Sitting on a giant wealth pile, baby boomers may be ready to throw some of that Wall Street’s way.
That is according to independent research company Vanda Research, whose latest weekly data tracker showed individual investors returning to stocks sooner than expected after a bruising February. And at the head of the pack were Americans born between 1946 and 1964, Vanda Research said.
“Boomers were purchasing more bonds than equities throughout 2020, while millennials were buying stocks aggressively. The older investors started to be engaged again with the equity market only toward the end of last year (Nov. 2020) and their activity peaked this month. It is the first time that we see boomers leading the equity inflows,” said Giacomo Pierantoni, research analyst at Vanda, in emailed comments.
Since mid-February, individual investors underperformed the
by 11%, according to VandaTrack, which provides daily data on individual investors’ net purchases of U.S. stocks exchange-traded funds. The analysts expected to see that followed by a period of hibernation for those investors. Instead, average daily purchases of U.S. securities reached $1.2 billion on Apr. 6, then $1.5 billion on Apr. 7, more than doubling a low of $772 million on Mar. 26.
As for just who was buying, Vanda analysts came up with at least one theory.
“Some of the data suggests that wealthier individuals from the boomer generation may have been responsible for the ramp-up in purchases. The average investors’ age in platforms like Schwab or TD Ameritrade is close to 50 and they’re a lot more wealthy than millennials,” said Pierantoni and senior strategist Ben Onatibia in a note.
As of the fourth quarter of 2020, the boomer generation owned just over half of total U.S. household wealth, according to data from the Federal Reserve. That is a $64.72 trillion chunk, versus $5.89 trillion for millennials born after 1980, and $33.06 trillion for Generation X, those born between 1965 and 1980. Boomers saw a substantial boost from early 2020, when that wealth pile was sitting at $56.72 trillion.
The types of stocks being bought also offered clues, they said. “Their behavior is also a lot more conservative than younger investors’. Most of the stocks that made it to the top of our leader board this week are high-quality blue chips, while more speculative stocks like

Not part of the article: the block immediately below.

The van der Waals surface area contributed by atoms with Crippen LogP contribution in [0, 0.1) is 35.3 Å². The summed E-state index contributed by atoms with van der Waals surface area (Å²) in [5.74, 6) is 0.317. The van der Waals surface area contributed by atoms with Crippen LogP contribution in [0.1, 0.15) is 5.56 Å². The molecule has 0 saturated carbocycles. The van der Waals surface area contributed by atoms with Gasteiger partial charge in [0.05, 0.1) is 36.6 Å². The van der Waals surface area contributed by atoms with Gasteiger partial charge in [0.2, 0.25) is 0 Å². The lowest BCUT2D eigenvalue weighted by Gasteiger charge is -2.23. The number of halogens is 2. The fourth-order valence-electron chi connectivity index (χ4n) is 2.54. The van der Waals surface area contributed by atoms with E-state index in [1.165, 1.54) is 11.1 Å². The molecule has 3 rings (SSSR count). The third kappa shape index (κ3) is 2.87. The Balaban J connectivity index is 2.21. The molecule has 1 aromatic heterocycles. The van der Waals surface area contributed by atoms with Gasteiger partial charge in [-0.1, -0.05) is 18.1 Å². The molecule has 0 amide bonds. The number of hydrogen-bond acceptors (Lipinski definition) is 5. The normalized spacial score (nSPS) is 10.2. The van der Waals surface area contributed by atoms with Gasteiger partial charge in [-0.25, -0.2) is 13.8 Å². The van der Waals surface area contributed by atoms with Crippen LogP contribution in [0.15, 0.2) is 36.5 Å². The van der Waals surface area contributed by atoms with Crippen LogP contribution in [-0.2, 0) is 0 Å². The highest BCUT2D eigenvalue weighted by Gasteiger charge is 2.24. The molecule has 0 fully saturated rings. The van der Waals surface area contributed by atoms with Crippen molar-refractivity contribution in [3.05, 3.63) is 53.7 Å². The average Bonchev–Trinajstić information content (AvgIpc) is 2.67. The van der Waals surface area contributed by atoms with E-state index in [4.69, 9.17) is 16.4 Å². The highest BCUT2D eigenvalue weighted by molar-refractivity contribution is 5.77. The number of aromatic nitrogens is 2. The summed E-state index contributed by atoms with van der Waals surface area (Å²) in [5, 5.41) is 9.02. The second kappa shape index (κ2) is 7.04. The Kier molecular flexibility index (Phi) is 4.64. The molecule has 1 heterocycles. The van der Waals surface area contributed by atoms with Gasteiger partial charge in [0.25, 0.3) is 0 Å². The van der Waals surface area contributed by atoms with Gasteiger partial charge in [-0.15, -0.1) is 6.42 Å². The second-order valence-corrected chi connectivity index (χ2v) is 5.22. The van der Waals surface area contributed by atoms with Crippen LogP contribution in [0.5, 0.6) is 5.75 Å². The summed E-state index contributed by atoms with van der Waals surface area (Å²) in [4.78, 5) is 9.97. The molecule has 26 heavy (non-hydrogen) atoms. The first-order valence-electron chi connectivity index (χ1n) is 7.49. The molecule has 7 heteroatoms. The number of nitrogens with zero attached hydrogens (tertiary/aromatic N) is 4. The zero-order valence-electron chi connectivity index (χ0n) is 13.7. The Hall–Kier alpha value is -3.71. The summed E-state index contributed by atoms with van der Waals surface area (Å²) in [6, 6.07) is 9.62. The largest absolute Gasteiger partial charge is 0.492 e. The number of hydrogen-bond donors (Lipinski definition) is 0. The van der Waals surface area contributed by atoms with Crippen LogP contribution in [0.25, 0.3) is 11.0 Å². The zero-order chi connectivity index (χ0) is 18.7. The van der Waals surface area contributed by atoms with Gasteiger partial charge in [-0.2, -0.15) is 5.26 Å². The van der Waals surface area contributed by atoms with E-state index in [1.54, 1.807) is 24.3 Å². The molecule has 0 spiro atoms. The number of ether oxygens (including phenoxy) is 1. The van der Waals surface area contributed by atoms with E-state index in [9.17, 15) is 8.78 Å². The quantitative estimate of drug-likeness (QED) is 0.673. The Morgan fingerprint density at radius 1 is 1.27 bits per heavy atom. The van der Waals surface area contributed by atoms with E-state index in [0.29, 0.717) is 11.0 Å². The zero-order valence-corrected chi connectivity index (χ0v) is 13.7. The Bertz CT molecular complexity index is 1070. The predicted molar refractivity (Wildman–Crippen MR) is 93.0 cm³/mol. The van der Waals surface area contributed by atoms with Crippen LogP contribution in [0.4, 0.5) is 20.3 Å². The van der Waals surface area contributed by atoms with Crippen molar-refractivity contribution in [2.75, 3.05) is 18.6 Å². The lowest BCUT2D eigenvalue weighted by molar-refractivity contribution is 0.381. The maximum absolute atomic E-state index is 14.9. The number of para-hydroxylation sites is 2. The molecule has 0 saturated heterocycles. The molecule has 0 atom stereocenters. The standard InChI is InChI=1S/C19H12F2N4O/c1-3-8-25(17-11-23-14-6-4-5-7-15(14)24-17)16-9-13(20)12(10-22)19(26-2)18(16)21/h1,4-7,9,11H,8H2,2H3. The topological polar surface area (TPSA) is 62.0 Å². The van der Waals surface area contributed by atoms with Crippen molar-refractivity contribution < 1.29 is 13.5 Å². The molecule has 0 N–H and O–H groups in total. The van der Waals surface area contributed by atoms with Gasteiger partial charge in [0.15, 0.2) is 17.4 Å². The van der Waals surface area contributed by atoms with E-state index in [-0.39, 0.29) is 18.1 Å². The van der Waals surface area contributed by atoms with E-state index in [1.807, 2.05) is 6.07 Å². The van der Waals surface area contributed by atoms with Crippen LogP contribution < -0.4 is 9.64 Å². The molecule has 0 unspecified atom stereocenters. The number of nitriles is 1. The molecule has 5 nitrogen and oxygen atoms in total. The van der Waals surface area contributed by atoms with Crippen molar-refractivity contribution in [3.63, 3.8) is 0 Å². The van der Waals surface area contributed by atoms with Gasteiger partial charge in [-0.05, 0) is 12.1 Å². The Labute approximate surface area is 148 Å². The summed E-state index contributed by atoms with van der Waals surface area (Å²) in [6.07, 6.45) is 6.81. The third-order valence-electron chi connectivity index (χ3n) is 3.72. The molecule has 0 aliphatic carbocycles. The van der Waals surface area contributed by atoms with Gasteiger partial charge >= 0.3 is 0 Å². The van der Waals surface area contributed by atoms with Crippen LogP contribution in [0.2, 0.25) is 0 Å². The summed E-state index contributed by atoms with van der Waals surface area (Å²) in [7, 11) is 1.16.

] or [movie-theater chain]
have dropped out,” they said.
Tracking averaged realized volatility of the 30 most-bought stocks each week, recent data “suggests that investors are being more conservative than in previous rallies,” they said.
A continued strong rollout of Covid-19 vaccines in the U.S. and President
‘s $1.9 trillion infrastructure package may be encouraging those usually more cautious investors into stocks, even if markets have been struggling to reach new records lately. A survey by Mizuho Securities from mid-March indicated that nearly 10% of the $380 billion in stimulus checks being doled out may be used to buy Bitcoin and/or stocks.
Another reason Vanda suspects boomers are in the markets is due to unusually large flows into sovereign bond and credit exchange-traded funds.
Its data show that last week individual investors pumped over $416 million into the 30 largest fixed income ETFs that trade in the U.S., the largest amount on record. The iShares iBoxx $ Investment Grade Corporate Bond ETF
was the biggest contributor, with $128 million in purchases, the data showed.
“While most Robinhooders tend to stay away from ‘boring’ fixed income products, boomers, who are closer to retirement, often prefer them to equities. Monthly data from Charles Schwab’s clients shows that inflows into bond ETFs and MFs [mutual funds] have been twice as large as equities,” said Pierantoni and Onatibia.